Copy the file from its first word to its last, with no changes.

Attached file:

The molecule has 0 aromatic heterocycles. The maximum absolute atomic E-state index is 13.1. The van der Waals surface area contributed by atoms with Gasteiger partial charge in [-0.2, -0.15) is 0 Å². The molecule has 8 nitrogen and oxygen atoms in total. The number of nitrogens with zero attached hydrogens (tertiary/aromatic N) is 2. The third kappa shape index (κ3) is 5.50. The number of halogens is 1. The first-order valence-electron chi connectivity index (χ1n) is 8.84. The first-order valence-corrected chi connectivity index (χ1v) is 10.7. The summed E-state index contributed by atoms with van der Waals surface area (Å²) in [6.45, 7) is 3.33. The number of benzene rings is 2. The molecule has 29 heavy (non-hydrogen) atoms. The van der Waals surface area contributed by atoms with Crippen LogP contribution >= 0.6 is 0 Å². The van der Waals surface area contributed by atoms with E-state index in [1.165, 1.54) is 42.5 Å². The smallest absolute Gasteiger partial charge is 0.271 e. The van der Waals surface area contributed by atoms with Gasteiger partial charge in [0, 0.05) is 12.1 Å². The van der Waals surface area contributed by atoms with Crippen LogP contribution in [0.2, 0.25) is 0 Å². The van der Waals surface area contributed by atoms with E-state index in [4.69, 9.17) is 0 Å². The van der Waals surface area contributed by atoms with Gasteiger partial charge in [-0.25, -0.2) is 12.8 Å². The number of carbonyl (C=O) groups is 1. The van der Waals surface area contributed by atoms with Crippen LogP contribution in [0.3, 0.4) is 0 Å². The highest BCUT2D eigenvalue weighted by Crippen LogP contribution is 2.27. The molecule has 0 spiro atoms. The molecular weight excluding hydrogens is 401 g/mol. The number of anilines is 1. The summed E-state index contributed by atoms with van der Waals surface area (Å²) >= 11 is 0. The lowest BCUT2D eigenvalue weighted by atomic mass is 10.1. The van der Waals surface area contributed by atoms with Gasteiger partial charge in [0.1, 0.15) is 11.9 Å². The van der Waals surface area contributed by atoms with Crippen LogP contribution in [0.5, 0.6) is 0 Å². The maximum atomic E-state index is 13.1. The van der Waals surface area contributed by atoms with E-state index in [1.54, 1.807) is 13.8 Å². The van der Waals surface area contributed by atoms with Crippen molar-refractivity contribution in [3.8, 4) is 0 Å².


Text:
The molecule has 0 aromatic heterocycles. The maximum absolute atomic E-state index is 13.1. The van der Waals surface area contributed by atoms with Gasteiger partial charge in [-0.2, -0.15) is 0 Å². The molecule has 8 nitrogen and oxygen atoms in total. The number of nitrogens with zero attached hydrogens (tertiary/aromatic N) is 2. The third kappa shape index (κ3) is 5.50. The number of halogens is 1. The first-order valence-electron chi connectivity index (χ1n) is 8.84. The first-order valence-corrected chi connectivity index (χ1v) is 10.7. The summed E-state index contributed by atoms with van der Waals surface area (Å²) in [6.45, 7) is 3.33. The number of benzene rings is 2. The molecule has 29 heavy (non-hydrogen) atoms. The van der Waals surface area contributed by atoms with Crippen LogP contribution >= 0.6 is 0 Å². The van der Waals surface area contributed by atoms with E-state index in [1.165, 1.54) is 42.5 Å². The smallest absolute Gasteiger partial charge is 0.271 e. The van der Waals surface area contributed by atoms with Gasteiger partial charge in [0, 0.05) is 12.1 Å². The van der Waals surface area contributed by atoms with Crippen LogP contribution in [0.2, 0.25) is 0 Å². The van der Waals surface area contributed by atoms with E-state index in [4.69, 9.17) is 0 Å². The van der Waals surface area contributed by atoms with Gasteiger partial charge in [-0.25, -0.2) is 12.8 Å². The number of carbonyl (C=O) groups is 1. The van der Waals surface area contributed by atoms with Crippen LogP contribution in [0.3, 0.4) is 0 Å². The highest BCUT2D eigenvalue weighted by Crippen LogP contribution is 2.27. The molecule has 0 spiro atoms. The molecular weight excluding hydrogens is 401 g/mol. The number of anilines is 1. The summed E-state index contributed by atoms with van der Waals surface area (Å²) >= 11 is 0. The lowest BCUT2D eigenvalue weighted by atomic mass is 10.1. The van der Waals surface area contributed by atoms with Gasteiger partial charge in [0.1, 0.15) is 11.9 Å². The van der Waals surface area contributed by atoms with Crippen LogP contribution in [0.5, 0.6) is 0 Å². The maximum atomic E-state index is 13.1. The van der Waals surface area contributed by atoms with E-state index in [1.54, 1.807) is 13.8 Å². The van der Waals surface area contributed by atoms with Crippen molar-refractivity contribution in [3.8, 4) is 0 Å².